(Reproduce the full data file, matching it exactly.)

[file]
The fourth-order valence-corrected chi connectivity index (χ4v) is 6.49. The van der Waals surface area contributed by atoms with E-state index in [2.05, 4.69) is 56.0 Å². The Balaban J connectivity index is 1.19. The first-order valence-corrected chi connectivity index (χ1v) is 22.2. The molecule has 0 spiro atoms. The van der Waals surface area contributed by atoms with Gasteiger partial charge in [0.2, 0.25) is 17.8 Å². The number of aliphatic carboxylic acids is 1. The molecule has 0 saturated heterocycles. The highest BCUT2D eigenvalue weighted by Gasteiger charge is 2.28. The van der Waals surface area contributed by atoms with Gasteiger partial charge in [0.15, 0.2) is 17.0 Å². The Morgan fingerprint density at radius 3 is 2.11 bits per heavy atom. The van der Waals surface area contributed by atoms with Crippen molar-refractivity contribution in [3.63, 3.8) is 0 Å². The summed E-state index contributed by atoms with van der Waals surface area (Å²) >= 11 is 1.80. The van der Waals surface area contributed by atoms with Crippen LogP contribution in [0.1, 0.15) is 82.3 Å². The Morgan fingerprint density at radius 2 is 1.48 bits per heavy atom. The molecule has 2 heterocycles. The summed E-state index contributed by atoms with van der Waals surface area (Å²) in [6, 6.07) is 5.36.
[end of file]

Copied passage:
The fourth-order valence-corrected chi connectivity index (χ4v) is 6.49. The van der Waals surface area contributed by atoms with E-state index in [2.05, 4.69) is 56.0 Å². The Balaban J connectivity index is 1.19. The first-order valence-corrected chi connectivity index (χ1v) is 22.2. The molecule has 0 spiro atoms. The van der Waals surface area contributed by atoms with Gasteiger partial charge in [0.2, 0.25) is 17.8 Å². The number of aliphatic carboxylic acids is 1. The molecule has 0 saturated heterocycles. The highest BCUT2D eigenvalue weighted by Gasteiger charge is 2.28. The van der Waals surface area contributed by atoms with Gasteiger partial charge in [0.15, 0.2) is 17.0 Å². The Morgan fingerprint density at radius 3 is 2.11 bits per heavy atom. The van der Waals surface area contributed by atoms with Crippen molar-refractivity contribution in [3.63, 3.8) is 0 Å². The summed E-state index contributed by atoms with van der Waals surface area (Å²) >= 11 is 1.80. The van der Waals surface area contributed by atoms with Crippen LogP contribution in [0.1, 0.15) is 82.3 Å². The Morgan fingerprint density at radius 2 is 1.48 bits per heavy atom. The molecule has 2 heterocycles. The summed E-state index contributed by atoms with van der Waals surface area (Å²) in [6, 6.07) is 5.36.